The Cape Argus ran a two-page spread following the disrupted Right2Know protest in Cape Town, presenting both sides of view. Those are presented here, along with the Cape Argus editorial leader on the issue.
Cape Argus: It is our duty, as always, to inform…
Every day we bring you the stories of this city and this country. We inform you, engage you, entertain you and involve you in covering issues – good or bad.
We strive to be balanced, positive and objective in shining a mirror on our society – as uncomfortable as the reflection may sometimes be.
When a heated news story comes, as it did yesterday, quite literally on to our doorstep, it’s our duty to report on it as we would any other.
In one of our country’s most draining and emotional weeks following the death of Nelson Mandela, the staff of the Cape Argus last week stayed focused on paying him fitting tribute on these pages.
At the same time, however, a media storm was brewing over the removal by the management of the Independent Newspapers group of Alide Dasnois, the editor of our sister newspaper the Cape Times.
The reasons given have been varied and the issue hotly disputed, with members of the Right2Know campaign yesterday picketing outside our Newspaper House offices at what they believe is an “unprecedented threat to independent journalism” in South Africa.
They were met by members of a body called the Movement for the Transformation of Media in SA, who held a counter protest, demanding “free and fair reporting and true journalistic freedom” and more representation in the country’s media of “the thinking of the black majority”.
Difficult as that reflection was, Newspaper House – for so many decades an important conveyor of this city’s news, challenges, triumphs and difficulties – was as good as any a venue for the debate. Below, we’ve felt it important to give the views of both sides.
It’s difficult, certainly, airing our company’s own dirty laundry in public, but if we subject the public and public figures to scrutiny, so, too, should we be open to it.
At stake is our credibility and public trust. We will respond by staying true to the principles of neutrality, fairness and balance by which this newspaper has always been governed, and which we know – and want – our readers to continue to judge us by.
The South African media needs more transformation, and free and fair journalism, reporting and editing, argues the Movement for the Transformation of Media in South Africa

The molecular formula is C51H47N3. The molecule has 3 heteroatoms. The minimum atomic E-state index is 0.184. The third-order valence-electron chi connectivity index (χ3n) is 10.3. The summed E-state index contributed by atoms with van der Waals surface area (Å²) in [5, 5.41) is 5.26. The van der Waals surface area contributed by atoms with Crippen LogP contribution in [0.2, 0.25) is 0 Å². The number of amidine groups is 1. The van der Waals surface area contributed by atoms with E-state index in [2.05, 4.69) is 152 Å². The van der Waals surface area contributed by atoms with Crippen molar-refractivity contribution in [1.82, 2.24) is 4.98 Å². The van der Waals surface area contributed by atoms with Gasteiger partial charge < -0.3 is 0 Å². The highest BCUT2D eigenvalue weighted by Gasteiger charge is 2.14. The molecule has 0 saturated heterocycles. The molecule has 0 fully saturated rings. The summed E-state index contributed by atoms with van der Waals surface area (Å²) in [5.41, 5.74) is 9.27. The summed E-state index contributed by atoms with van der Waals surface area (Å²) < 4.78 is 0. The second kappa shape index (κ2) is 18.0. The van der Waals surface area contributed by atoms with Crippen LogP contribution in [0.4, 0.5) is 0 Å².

The Movement for the Transformation of the Media in South Africa (MTMSA) was started to address the lack of transformation in the South African Fourth Estate. The movement is made up of various organisations and individuals concerned with the slow pace of transformation in the media space. We have banded together to place media transformation at the forefront of the minds of people.
MTMSA organisations consist of umbrella bodies including the Western Cape Social Economic Development Forum, which has hundreds of civil society organisations, NGOs and trade unions as members, and runs the Economic Equality Charter Campaign. Other organisations participating in the MTMSA include Sanco (SA National Civic Organisation), Nafcoc, the Youth Progress Forum, churches and various faith-based organisations, the Progressive Professionals Forum and others.
After nearly 20 years of democracy we see that there is a lack of transformation in ownership and management of media houses in South Africa and that there is a trend among media houses to become initiators and participators of political and social change rather than independent commentators and reporters thereof.
We have seen a concerted effort by largely white-owned and white run media houses to discredit black business and political leaders in South Africa while ignoring shortcomings of white compatriots.
Truly they have misappropriated the old adage that says “the pen is mightier than the sword” and rewritten it to read “the pen of media is mightier than the sword of black governance”.
Racially biased and skewed negative reporting is the order of the day and those progressive black business people who dare to come up against the white establishment and take ownership of established media companies have found themselves becoming targets of orchestrated smear campaigns.
They are unable to redress the injustices and imbalances of the past that they inherit as owners, due to calls for political correctness and racial sensitivities. As civil society we hold the buying power in our hands and we are demanding free and fair reporting and true journalistic freedom in SA.
We demand transformation of the media houses and companies so that more black editors, sub-editors, management and staff of colour are appointed, who represent the progressive thinking of the black majority of South Africans, rather than the empowered racially-advantaged few.
MTMSA will embark on a series of boycotts, demonstrations and actions which will support black ownership of media houses and fight against white media monopolies and cartels. We cannot sit back as the platforms of traditional and online media are used to usher in a new era of white domination.
The media is meant to be independent, non-biased and racially impartial but the reporting in South Africa has grown significantly more antagonistic of black business and politicians in general and more and more supportive of white politicians and business people.
Today we will be countering the picket by R2K and Sanef (SA National Editors’ Forum) by picketing at the same time and venue in support of Sekunjalo and its attempts to clean up, diversify and transform its editorial staffing.
We are aware that Mwasa and the reactionary organisations Sanef and Right 2 Know plan to protest outside Newspaper House and have placed demands on Sekunjalo – the new owners of Independent News and Media SA.
Following the removal of Cape Times editor Alide Dasnois, these organisations have been scrambling to have her reinstated.
This is the editor of the only newspaper in the country that did not cover Tata Nelson Mandela’s death (on its front page) a day after he had passed away.
For an editor to miss one of the biggest news stories of the century is reason enough to be axed. Now that Sekunjalo has started a process of transforming the newsrooms, management and content of the newspapers across the country, those protecting narrow neo-liberal and racist white interests are crying foul. These reactionary individuals are now trying to create the impression that media freedom is under siege. How desperate and disingenuous!